UK government adopts ODF for sharing and collaboration

Moves away from proprietary formats

The British government has officially adopted PDF/A and HTML for viewing government documents while ODF (Open Document Format) has been selected for collaborating and sharing government documents.

The move, which was announced by the Minister for the Cabinet Office, Francis Maude, is expected to save British taxpayers an estimated £1.2 billion (around $1.9 billion, AU$2 billion).

More than 500 comments were received ahead of the selection process with money being the recurring leitmotiv behind move.

The official press release metions that "citizens, businesses and voluntary organisations will no longer need specialist software to open or work with government documents".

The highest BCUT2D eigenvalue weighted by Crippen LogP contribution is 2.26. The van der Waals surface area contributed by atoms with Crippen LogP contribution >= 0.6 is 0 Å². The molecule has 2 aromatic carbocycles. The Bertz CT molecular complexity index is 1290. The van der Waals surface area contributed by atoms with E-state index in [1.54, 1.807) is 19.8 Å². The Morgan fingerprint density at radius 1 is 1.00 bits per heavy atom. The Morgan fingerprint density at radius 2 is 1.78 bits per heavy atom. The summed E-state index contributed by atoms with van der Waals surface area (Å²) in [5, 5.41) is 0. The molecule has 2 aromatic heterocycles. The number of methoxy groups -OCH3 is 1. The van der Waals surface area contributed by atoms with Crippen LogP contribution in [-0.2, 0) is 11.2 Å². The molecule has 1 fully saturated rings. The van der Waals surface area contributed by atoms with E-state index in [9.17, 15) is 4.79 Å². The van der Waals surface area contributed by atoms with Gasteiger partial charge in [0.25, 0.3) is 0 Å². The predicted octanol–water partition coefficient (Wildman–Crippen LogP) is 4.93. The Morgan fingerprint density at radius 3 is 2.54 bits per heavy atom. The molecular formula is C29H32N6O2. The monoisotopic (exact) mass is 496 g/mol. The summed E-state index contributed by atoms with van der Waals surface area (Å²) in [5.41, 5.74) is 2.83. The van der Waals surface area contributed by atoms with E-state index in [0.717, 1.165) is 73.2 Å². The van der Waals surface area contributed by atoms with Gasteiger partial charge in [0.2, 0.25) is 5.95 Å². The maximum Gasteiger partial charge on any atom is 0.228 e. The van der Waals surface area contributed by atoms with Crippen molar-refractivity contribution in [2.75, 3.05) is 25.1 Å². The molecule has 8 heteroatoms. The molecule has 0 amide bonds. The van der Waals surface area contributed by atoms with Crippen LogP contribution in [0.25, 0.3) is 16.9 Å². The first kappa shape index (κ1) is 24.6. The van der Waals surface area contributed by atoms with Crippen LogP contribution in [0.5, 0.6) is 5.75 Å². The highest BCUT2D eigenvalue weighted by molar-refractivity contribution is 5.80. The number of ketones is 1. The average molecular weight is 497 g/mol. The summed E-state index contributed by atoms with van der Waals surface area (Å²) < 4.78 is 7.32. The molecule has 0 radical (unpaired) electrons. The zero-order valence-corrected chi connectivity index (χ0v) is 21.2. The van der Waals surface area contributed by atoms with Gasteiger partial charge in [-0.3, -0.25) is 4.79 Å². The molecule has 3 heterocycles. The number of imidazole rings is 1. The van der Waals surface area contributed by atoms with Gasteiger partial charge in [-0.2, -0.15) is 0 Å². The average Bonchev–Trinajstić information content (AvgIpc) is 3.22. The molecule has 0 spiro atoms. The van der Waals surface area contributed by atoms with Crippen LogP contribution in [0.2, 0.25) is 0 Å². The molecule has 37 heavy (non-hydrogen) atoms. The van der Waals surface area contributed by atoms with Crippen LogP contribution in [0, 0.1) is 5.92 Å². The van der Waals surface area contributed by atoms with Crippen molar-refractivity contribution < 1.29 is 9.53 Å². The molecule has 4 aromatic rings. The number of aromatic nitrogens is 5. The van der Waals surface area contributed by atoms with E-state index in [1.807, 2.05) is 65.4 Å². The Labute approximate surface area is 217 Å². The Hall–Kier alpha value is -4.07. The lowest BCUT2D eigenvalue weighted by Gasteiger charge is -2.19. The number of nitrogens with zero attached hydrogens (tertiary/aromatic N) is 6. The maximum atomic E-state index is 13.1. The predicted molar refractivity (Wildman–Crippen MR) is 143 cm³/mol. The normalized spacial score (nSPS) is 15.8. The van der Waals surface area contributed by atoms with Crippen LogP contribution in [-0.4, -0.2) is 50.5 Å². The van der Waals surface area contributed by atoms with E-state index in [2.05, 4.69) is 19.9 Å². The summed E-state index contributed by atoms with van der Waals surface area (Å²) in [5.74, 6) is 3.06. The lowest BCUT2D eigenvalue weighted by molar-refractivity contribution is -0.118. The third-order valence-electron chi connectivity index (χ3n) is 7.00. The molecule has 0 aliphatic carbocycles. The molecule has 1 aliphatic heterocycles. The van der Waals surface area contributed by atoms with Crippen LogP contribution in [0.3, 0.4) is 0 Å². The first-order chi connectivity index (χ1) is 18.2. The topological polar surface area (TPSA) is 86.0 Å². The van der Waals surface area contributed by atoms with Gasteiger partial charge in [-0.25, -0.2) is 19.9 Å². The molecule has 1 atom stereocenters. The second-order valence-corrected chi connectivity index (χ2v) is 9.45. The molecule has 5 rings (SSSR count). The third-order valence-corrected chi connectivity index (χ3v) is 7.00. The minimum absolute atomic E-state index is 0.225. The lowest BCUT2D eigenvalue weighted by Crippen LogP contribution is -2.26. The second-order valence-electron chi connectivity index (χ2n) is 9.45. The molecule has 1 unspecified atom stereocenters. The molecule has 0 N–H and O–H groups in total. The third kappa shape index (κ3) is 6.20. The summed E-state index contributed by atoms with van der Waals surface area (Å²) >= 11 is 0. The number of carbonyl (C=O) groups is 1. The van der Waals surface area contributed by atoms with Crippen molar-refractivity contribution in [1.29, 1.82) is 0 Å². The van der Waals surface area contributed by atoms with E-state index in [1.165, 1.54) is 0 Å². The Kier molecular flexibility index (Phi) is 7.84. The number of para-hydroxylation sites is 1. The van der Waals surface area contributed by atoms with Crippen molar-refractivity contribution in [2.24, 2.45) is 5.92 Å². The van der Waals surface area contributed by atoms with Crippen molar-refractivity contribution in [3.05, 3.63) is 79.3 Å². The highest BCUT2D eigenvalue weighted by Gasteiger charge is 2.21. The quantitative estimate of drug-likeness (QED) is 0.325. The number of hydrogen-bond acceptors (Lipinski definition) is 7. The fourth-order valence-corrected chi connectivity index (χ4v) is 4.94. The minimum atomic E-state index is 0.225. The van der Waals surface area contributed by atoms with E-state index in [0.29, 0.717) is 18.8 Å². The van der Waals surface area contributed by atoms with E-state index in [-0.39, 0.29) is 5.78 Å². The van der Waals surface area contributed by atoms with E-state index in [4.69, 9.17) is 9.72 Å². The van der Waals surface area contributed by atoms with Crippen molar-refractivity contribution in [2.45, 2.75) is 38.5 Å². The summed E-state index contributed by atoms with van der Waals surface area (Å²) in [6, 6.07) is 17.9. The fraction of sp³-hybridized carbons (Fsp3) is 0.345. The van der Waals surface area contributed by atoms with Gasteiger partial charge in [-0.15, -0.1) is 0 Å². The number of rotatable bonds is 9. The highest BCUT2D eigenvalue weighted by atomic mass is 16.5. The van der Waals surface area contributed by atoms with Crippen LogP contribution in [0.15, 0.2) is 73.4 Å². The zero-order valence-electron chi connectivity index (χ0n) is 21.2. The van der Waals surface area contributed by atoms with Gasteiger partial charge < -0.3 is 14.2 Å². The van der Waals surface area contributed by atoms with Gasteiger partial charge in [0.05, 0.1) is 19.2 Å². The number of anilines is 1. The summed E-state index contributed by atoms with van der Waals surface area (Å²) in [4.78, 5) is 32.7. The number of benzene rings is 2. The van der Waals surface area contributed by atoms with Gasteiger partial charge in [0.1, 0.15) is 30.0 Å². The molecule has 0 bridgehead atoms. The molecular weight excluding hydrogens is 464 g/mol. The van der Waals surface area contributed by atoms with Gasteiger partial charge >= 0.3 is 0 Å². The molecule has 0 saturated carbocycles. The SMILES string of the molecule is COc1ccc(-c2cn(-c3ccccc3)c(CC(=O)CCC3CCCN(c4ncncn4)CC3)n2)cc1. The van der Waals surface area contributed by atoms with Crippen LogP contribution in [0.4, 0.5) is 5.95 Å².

The decision marks a setback for Microsoft who had been pushing for OOXML (Office Open XML) to be adopted instead. But, as Rafael Laguna, CEO of Open-Xchange, suggested, pointing to the Germans who adopted ODF back in 2008, the transition might be a long and treacherous one.

"As long as Microsoft Office has a home on government PCs", he added, "proprietary file formats will remain a fact of life".


Editor, TechRadar Pro

Désiré (Twitter, Google+) has been musing and writing about technology since 1997. Following an eight-year stint at where he discovered the joys of global techfests, developing an uncanny attraction for anything silicon, Désiré now heads up TechRadar Pro.